A rise in crime and high taxes, Martins said, are some of the biggest factors prompting individuals to leave New York.  He also attributed the trend to a lack of parental discretion and more statewide mandates. ​​Martins acknowledged the hardships the coronavirus pandemic had on all individuals, but referred back to giving parents discretion over what is best for their children.

The state’s 7th Senate District includes Floral Park, New Hyde Park, Williston Park, Mineola, Garden City Park, North Hills, Albertson, Old Westbury, East Hills, Roslyn, Roslyn Harbor, Roslyn Estates, Albertson, Searingtown, Lake Success, Manhasset, Munsey Park, Plandome, Plandome Heights, Plandome Manor, and the Great Neck and Port Washington peninsulas.

19th State Assembly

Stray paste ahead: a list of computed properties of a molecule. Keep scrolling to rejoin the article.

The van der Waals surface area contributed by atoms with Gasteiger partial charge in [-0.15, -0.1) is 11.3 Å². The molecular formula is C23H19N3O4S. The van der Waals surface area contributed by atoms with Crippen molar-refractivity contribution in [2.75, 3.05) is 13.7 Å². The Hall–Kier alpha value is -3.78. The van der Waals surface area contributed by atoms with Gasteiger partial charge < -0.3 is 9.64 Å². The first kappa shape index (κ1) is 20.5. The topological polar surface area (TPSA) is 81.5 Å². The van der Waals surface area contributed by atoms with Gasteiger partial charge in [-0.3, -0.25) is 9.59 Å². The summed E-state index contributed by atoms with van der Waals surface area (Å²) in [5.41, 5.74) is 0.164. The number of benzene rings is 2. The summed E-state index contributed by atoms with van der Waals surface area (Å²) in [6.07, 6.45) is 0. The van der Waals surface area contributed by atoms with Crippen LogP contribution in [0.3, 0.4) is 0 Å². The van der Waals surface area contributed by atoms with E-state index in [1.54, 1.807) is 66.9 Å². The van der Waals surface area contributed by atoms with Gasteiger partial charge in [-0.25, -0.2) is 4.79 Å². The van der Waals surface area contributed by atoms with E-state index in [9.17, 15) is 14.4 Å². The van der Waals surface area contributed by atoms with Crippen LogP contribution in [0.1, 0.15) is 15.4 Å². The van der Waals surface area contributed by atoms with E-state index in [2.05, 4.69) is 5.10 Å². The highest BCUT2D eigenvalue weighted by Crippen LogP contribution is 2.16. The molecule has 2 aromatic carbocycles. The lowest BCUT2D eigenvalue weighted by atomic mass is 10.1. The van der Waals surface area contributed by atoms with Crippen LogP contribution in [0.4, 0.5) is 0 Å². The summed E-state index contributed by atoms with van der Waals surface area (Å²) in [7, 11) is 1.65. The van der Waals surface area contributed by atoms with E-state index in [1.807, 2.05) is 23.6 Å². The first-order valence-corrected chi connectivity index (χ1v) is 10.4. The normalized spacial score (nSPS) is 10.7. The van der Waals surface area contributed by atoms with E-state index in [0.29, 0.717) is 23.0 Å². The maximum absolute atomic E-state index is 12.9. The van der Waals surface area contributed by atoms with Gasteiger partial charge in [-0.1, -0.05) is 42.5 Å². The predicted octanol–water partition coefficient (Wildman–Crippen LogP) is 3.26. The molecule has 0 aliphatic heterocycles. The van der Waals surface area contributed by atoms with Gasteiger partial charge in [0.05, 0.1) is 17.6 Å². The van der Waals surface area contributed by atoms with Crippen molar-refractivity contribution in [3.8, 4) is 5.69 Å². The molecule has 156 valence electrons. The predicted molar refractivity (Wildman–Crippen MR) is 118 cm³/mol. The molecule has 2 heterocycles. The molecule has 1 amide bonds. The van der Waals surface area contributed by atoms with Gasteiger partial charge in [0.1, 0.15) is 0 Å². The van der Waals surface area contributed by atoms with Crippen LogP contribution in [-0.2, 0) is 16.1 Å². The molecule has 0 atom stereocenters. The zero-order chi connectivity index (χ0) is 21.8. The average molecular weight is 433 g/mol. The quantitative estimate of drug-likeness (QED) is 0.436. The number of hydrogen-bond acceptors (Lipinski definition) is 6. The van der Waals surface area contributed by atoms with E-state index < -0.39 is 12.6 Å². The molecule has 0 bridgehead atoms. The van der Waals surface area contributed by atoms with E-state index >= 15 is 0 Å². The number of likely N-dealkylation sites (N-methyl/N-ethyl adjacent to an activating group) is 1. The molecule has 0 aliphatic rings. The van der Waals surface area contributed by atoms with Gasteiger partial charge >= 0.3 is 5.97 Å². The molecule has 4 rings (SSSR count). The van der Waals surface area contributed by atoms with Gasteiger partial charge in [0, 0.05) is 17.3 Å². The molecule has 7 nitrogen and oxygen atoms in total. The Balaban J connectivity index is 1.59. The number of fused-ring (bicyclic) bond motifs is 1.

Republican Assemblyman Ed Ra (R-Franklin Square) is running for re-election against Democratic challenger Sanjeev Jindal, of Williston Park. 

Ra, 40, has been in his current 19th Assembly District post since 2013 and was previously the representative of the state’s 21st Assembly District from 2011 to 2013. The incumbent is running on the Republican and Conservative Party lines. 

After graduating from Loyola College in Maryland, Ra earned his law degree from St. John’s University School of Law in 2007 and a Masters of Laws degree from Benjamin N. Cardozo School of Law in 2008. Prior to his election to the state Assembly, Ra served as deputy town attorney for the Town of Hempstead and as a legal aide in the Office of the New York State Attorney General. 

Ra serves as the Ranking Minority Member of the Assembly Ways and Means Committee, which vets bills with fiscal implications. Previously, Ra served as Assistant Minority leader Pro Tempore and as Ranking Member of the Assembly Education Committee.